Grace Community Church and LA County See Today’s Superior Court Action Differently; Updated with Court Orders

Today, Judge Mitchell Beckloff of the Superior Court of California, County of Los Angeles twicw took up the matter of the County of Los Angeles v. Grace Community Church. According to the minute orders available from the County of LA court website, the judge ruled that the “Defendants (Grace Community Church) request for ‘expedited preliminary injunction discovery’ and a continuance of the hearing is denied.” Both sides came away declaring a positive outcome and another hearing is slated for Monday, August 24.

Read today’s order from Judge Beckloff (8:30am hearing)

Read today’s order from Judge Beckloff (3pm hearing)

In a press release, Grace Community Church said, “The Los Angeles County Superior Court announced on August 20, 2020, that there is no court order prohibiting Pastor John MacArthur and Grace Community Church from holding indoor worship services.” On the other hand, an LA County press release said, “A Superior Court judge has affirmed a state Court of Appeal ruling that upheld the validity of Los Angeles County‚Äôs Health Officer Order, including the prohibition on indoor church services, which a Sun Valley church has challenged as unconstitutional.”

Although I could get no further comment from either camp, the fact is that the prohibition on indoor services was never a court order. It is a Health Order from the LA County Health Officer. The Court of Appeal upheld the validity of the Health Officer’s Order and according to the LA County press release, the Superior Court judge today affirmed that ruling. Although the statement is not recorded in his order, it is possible that the judge said today that there is no court order prohibiting indoor worship while at the same time validating the Health Officer’s Order.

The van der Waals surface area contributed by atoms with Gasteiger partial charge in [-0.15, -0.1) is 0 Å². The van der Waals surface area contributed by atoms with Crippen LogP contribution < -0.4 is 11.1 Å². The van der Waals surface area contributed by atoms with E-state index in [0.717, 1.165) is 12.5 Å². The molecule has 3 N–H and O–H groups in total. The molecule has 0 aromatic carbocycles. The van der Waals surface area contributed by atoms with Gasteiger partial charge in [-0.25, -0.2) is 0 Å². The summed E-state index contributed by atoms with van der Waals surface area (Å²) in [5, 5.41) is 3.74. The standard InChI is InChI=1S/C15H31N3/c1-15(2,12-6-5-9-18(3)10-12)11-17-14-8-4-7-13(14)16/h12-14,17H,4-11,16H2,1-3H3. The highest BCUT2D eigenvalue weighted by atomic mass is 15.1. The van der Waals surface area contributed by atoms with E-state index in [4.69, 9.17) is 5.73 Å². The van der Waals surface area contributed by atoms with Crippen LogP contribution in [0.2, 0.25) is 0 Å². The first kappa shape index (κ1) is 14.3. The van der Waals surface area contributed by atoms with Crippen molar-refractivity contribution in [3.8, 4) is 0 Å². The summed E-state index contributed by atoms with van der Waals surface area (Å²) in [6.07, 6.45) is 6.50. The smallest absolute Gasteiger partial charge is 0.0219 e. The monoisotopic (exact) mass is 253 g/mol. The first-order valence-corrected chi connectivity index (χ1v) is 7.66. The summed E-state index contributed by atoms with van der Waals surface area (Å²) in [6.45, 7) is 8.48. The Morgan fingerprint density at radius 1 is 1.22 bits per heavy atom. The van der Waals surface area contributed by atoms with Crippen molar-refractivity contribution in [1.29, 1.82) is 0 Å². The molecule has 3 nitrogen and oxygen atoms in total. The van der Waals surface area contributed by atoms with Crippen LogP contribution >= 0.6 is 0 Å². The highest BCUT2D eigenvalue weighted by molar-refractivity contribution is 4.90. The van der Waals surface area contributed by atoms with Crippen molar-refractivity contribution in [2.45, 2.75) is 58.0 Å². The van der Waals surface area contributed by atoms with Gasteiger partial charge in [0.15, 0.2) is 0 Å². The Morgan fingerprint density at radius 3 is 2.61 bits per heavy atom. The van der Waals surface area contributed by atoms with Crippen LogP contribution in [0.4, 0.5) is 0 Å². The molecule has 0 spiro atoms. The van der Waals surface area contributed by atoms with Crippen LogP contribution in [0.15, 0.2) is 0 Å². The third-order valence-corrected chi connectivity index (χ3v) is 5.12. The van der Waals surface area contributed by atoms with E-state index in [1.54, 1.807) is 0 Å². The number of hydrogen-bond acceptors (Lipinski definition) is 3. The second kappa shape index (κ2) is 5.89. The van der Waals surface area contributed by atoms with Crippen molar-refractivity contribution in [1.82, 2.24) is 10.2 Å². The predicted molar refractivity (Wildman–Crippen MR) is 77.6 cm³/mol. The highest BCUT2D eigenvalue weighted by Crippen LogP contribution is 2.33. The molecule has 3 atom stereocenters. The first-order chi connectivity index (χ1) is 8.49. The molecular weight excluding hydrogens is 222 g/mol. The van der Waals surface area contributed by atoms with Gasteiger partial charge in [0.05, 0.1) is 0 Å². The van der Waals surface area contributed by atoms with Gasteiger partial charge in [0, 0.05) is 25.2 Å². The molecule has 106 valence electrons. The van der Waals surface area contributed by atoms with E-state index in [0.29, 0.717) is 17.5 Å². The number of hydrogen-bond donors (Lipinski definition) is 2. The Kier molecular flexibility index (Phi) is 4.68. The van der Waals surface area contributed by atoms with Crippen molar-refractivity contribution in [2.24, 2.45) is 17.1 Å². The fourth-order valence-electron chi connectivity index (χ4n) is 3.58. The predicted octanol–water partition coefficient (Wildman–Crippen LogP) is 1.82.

On August 24, LA County will ask LA Superior Court to consider issuing a temporary restraining order prohibiting indoor services. If such an order is issued, future services could be the basis for a contempt citation and fines.

See all articles on Grace Community Church v. LA County

 

 

52 thoughts on “Grace Community Church and LA County See Today’s Superior Court Action Differently; Updated with Court Orders”

    1. So Giancarlo Granda finally went public about his 20-year sexual relationship with Mr. and Mrs. Falwell.